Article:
To be quite honest, I would rather have back surgery than sit through Terrence Malick’s previous three films ever again, or recommend that anyone submit themselves to the experience of To the Wonder, Knight of Cups and Song to Song. They were all excruciating, indulgent and pointless exercises for Malick, who in 2012 had a big career comeback with The Tree of Life which won the Cannes Film Festival’s Palme d’Or and was nominated for the Best Picture Oscar. His obsessions with flowing fields and blowing leaves, and whispered voice-over dialogue, was also in that film, but artfully used. His sudden prolific binge of films after that, however, using the same techniques in overlong and incoherent storylines, was just a waste.
This is all to say that since its world premiere in May at Cannes, I somehow found ways to avoid putting in three hours to see his latest, A Hidden Life. But when I finally did I was transfixed, and the true artist behind movies like Badlands, Days of Heaven and The Thin Red Line had reemerged right before my eyes. Welcome back, Mr. Malick. You have made another masterpiece.
Yes, this nearly three-hour movie has some of the same attributes of his recent works — the slow evolving pace, the whispered voice-over dialogue, the rolling fields — but somehow it all is here this time to serve a story, and what a story it is. This is the true tale of Franz Jägerstätter (August Diehl), an Austrian peasant farmer who refused to fight for the Nazis and Hitler during World War II despite threats of imprisonment and execution. Instead, this simple man has a sense of morality and conscience, a man who puts his belief in faith and family above all else and who will not compromise it despite enormous pressure to do so. He is urged by everyone eventually to sign a loyalty oath to Hitler, not even to have to join up and fight, and then he will be left alone. The movie details this battle of wills that simply presents a person who aspires to a higher order than just going along with something he thinks is immoral and dangerous to humanity.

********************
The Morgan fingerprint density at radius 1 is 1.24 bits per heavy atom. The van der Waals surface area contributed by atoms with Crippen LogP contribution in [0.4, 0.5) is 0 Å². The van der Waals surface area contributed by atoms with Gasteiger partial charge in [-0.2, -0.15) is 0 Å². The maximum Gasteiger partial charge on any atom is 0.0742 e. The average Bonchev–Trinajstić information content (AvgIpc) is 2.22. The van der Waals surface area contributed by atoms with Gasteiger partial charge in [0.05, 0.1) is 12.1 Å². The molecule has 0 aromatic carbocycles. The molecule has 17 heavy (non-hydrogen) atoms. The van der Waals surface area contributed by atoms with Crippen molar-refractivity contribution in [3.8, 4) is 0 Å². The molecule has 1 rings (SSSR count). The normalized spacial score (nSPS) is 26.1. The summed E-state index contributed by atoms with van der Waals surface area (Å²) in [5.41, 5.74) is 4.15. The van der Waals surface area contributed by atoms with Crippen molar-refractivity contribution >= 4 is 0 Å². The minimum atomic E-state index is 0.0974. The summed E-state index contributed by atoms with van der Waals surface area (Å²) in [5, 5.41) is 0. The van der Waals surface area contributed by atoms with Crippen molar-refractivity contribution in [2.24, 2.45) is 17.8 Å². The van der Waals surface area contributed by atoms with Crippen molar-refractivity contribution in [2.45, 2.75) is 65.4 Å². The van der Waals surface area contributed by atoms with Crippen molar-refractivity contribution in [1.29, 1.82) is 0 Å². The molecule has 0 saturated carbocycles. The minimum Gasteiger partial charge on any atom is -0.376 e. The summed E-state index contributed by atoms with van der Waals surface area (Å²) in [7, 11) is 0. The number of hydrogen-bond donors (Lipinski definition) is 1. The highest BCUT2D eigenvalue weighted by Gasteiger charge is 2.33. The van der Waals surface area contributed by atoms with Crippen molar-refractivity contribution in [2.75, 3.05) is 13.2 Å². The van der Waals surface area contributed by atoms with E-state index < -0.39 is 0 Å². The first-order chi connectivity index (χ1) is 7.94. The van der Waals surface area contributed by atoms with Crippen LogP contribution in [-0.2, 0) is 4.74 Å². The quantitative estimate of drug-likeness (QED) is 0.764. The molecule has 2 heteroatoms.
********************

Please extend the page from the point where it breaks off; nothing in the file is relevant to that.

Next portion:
Malick has wrapped this little known true story in the service of a message, subtly presented, that should resonate with audiences today living in similarly dark times and in a world that seems to have lost its way. If ever the time was right to tell Jägerstätter’s courageous life story, it is now, and if ever a movie can make a difference in the way we view our own sense of good and decency and humanity, it is this one.
Diehl is excellent and understated as Jägerstätter, creating a slow-building but powerful performance that moves us deeply. The same goes for his wife Franziska, played by Valerie Pachner, fearful of losing the man she loves more than anything but helpless to do much about it though she tries. Pachner is also excellent here, as is the impressive supporting cast of European actors including Tobias Moretti, Matthias Schoenaerts, Jurgen Prochnow, Bruno Ganz and Michael Nyqvist — the latter two having both since passed away during the long gestation period of postproduction that Malick films usually go through. The film is a fitting tribute to them, and to the talents of a director I thought had lost his way. A Hidden Life, a life-affirming movie and a gift for the holiday period, is proof positive he hasn’t.
Producers are Elisabeth Bentley, Dario Bergesio, Grant Hill and Josh Jeter. Fox Searchlight via Disney puts it in release Friday. Check out my video review with scenes from the film by clicking on the video above.
Do you plan to see A Hidden Life? Let us know what you think.
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